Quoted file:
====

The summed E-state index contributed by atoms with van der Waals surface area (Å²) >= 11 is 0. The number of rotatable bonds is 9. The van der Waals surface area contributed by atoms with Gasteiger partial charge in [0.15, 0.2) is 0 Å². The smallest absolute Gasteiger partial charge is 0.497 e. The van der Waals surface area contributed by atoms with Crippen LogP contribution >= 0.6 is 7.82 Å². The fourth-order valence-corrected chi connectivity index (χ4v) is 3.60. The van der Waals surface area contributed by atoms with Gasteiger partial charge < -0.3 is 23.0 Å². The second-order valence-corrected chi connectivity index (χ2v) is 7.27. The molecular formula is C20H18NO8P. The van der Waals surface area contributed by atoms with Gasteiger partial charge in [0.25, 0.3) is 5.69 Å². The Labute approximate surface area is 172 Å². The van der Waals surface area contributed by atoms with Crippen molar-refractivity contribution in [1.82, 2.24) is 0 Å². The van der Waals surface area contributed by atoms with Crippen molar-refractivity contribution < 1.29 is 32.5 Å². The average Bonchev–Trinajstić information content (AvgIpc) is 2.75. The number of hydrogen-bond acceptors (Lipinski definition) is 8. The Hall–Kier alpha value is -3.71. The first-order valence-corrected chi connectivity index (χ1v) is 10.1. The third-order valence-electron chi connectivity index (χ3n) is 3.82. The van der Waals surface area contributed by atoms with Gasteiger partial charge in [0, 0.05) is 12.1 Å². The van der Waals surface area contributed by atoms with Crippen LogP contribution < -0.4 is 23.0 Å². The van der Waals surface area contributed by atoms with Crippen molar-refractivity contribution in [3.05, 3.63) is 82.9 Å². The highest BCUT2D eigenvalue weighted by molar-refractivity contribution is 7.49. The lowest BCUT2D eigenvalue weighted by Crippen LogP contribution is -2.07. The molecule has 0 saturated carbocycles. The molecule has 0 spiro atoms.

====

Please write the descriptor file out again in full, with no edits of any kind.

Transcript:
The summed E-state index contributed by atoms with van der Waals surface area (Å²) >= 11 is 0. The number of rotatable bonds is 9. The van der Waals surface area contributed by atoms with Gasteiger partial charge in [0.15, 0.2) is 0 Å². The smallest absolute Gasteiger partial charge is 0.497 e. The van der Waals surface area contributed by atoms with Crippen LogP contribution >= 0.6 is 7.82 Å². The fourth-order valence-corrected chi connectivity index (χ4v) is 3.60. The van der Waals surface area contributed by atoms with Gasteiger partial charge < -0.3 is 23.0 Å². The second-order valence-corrected chi connectivity index (χ2v) is 7.27. The molecular formula is C20H18NO8P. The van der Waals surface area contributed by atoms with Gasteiger partial charge in [0.25, 0.3) is 5.69 Å². The Labute approximate surface area is 172 Å². The van der Waals surface area contributed by atoms with Crippen molar-refractivity contribution in [1.82, 2.24) is 0 Å². The van der Waals surface area contributed by atoms with Crippen molar-refractivity contribution < 1.29 is 32.5 Å². The average Bonchev–Trinajstić information content (AvgIpc) is 2.75. The number of hydrogen-bond acceptors (Lipinski definition) is 8. The Hall–Kier alpha value is -3.71. The first-order valence-corrected chi connectivity index (χ1v) is 10.1. The third-order valence-electron chi connectivity index (χ3n) is 3.82. The van der Waals surface area contributed by atoms with Gasteiger partial charge in [0, 0.05) is 12.1 Å². The van der Waals surface area contributed by atoms with Crippen LogP contribution < -0.4 is 23.0 Å². The van der Waals surface area contributed by atoms with Crippen molar-refractivity contribution in [3.05, 3.63) is 82.9 Å². The highest BCUT2D eigenvalue weighted by molar-refractivity contribution is 7.49. The lowest BCUT2D eigenvalue weighted by Crippen LogP contribution is -2.07. The molecule has 0 saturated carbocycles. The molecule has 0 spiro atoms.